Georgian unveils 1972 VW Westfalia students retrofitted as electric vehicle

Georgian College students steered a major project to retrofit a 1972 Volkswagen Westfalia camper van as an electric vehicle, officially unveiling the final product this past weekend at the Georgian College Auto Show.

Artemis Denstedt, a Mechanical Engineering Technology student, was one of more than 30 students who participated in the collaborative project spanning multiple academic areas, including engineering and technologies, interior design and others.

As an engineering student, one of my favourite things is to see my designs come to life. I’ve been working on this for six months and it finally works – I’m so happy. We spent a weekend in the lab to get the vehicle running, and when we first heard that motor whir, we erupted into applause. We were just so ecstatic and relieved that it worked. It’s been very rewarding.

– Artemis Denstedt
Five people pose inside or in front of a Volkswagen camper van that's parked outside in front of a bank of trees.
A professor and some of the students who worked on a major collaborative project to retrofit a 1972 Volkswagen Westfalia as an electric vehicle.

VW project aligns with Georgian’s sustainability commitment

The project also aligns with Georgian’s commitment to the United Nations’ Sustainable Development Goals, which caught the interest of Scott McCrindle, Professor, Computer Studies, who is one of several faculty members who worked with the students.

One of the biggest impacts that we face in terms of the climate crisis is the greenhouse gas generation from the transportation sector, so this project is important because it shows how using off-the-shelf technologies we can convert existing vehicles and platforms to cleaner, more robust, more powerful, simpler, better ways of powering our commutes.

– Scott McCrindle

Funding for the project comes from the Automotive Business School of Canada, Volkswagen Canada, Ontario Motor Vehicle Industry Council, Ideal Supply, and Ontario Association of Certified Engineering Technicians and Technologists. Faculty members also got support and training from electric vehicle kit supplier EV West at its affiliate non-profit, Electric Vehicle Training Center.

A person kneels down next to the back of a vehicle with its trunk door open and the door covering its electric motor.
Artemis, a Mechanical Engineering Technology student at Georgian, was one of more than 30 students who participated in the collaborative project spanning multiple academic areas, including engineering and technologies, interior design and others.

Quick facts about the electric Volkswagen:

  • Will drive 100 kilometres on a single charge.
  • Has a pop-up camper, table, and bench that folds flat to make room for a poster bed.
  • Has 120 horsepower – double what its original engine had.
  • Will eventually have a J1772 plug for charging, but that may be switched to a North American Charging System plug.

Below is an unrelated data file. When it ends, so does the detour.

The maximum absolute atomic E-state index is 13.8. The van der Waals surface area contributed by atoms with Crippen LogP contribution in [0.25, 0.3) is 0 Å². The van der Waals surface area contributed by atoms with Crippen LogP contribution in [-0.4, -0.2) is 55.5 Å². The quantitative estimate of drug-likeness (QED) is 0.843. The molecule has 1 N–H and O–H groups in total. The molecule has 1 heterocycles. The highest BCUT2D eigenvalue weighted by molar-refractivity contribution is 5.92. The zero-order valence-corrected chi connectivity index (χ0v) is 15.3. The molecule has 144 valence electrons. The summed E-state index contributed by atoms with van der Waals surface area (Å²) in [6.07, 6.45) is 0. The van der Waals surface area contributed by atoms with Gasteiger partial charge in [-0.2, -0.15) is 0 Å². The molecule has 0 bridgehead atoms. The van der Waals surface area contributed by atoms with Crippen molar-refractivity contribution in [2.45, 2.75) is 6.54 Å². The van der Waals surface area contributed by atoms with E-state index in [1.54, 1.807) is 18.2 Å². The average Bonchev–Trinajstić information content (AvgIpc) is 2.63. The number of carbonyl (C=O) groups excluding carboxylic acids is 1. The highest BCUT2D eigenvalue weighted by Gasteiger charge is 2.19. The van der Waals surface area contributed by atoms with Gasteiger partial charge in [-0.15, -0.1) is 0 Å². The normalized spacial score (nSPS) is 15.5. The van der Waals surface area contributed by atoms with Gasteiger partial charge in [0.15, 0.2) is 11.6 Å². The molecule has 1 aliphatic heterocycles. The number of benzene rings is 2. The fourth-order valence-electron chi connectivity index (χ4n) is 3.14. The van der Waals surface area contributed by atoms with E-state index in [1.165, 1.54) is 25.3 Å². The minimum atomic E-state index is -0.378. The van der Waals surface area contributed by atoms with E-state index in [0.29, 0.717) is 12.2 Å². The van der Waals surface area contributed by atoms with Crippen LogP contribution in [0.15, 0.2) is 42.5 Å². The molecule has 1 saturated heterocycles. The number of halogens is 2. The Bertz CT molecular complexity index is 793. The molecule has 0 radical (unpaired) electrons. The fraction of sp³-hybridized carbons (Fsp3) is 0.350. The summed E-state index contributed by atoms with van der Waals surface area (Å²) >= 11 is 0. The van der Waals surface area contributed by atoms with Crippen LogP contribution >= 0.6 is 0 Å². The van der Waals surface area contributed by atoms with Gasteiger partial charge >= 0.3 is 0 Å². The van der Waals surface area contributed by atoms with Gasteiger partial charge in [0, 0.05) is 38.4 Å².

• Has a HyPer 9 – 144Vdc brushless motor.
  • Has six Tesla batteries – 24 volts each.
  • Rated for 38 kilowatts at 3600 rotations per minute.
  • Has a HyPer 9 high voltage controller.
  • Still has a transmission, which most electric vehicles don’t have. This means the driver can still use the gear shifter.

‘I’m blown away’

“I’m really proud of what we’ve done. I’m blown away,” said Hunter Moore, a Mechanical Engineering Technology student who was a project team lead and did everything from help remove old cabinetry, to make room for the new battery and motor.

“I was able to help mentor other students to help them put that connection between theoretical and practical. To explain these concepts to them – heat transfer for the brakes, suspension, etc. – I could show how their math translates to the car. That helped me get a deeper understanding of the topics I was learning in class, too.”

An interior photo of a camper van, showing a plaid bench, wooden floor and white table.
The interior of the driver's and passenger seats, steering wheel and dashboard of a vehicle. Text at the top of the windshield reads "Georgian College."

Nine Honours Bachelor of Interior Design students also created plans to redesign the interior of the vehicle in a vintage theme.

Now that the VW is complete, it will be used more as a marketing tool for the Georgian experience than for long-distance driving.

Eight people stand next to each other in front of a Volkswagen camper van that's parked in outside in a parking lot. Two blue Muskoka chairs and a firepit sit in front of the people.
Students and employees involved in the project unveiled the retrofitted VW at the Georgian College Auto Show on June 7.

“The amount of collaboration and teamwork has been incredible,” said Rebecca Sabourin, Dean, Engineering and Environmental Technologies at Georgian.

“This revitalized van is not just a vehicle; it embodies our commitment to sustainability, innovation, and the preservation of automotive heritage. By integrating state-of-the-art electric powertrains and innovative battery management systems, we have transformed a vintage icon into a symbol of the future of transportation.”

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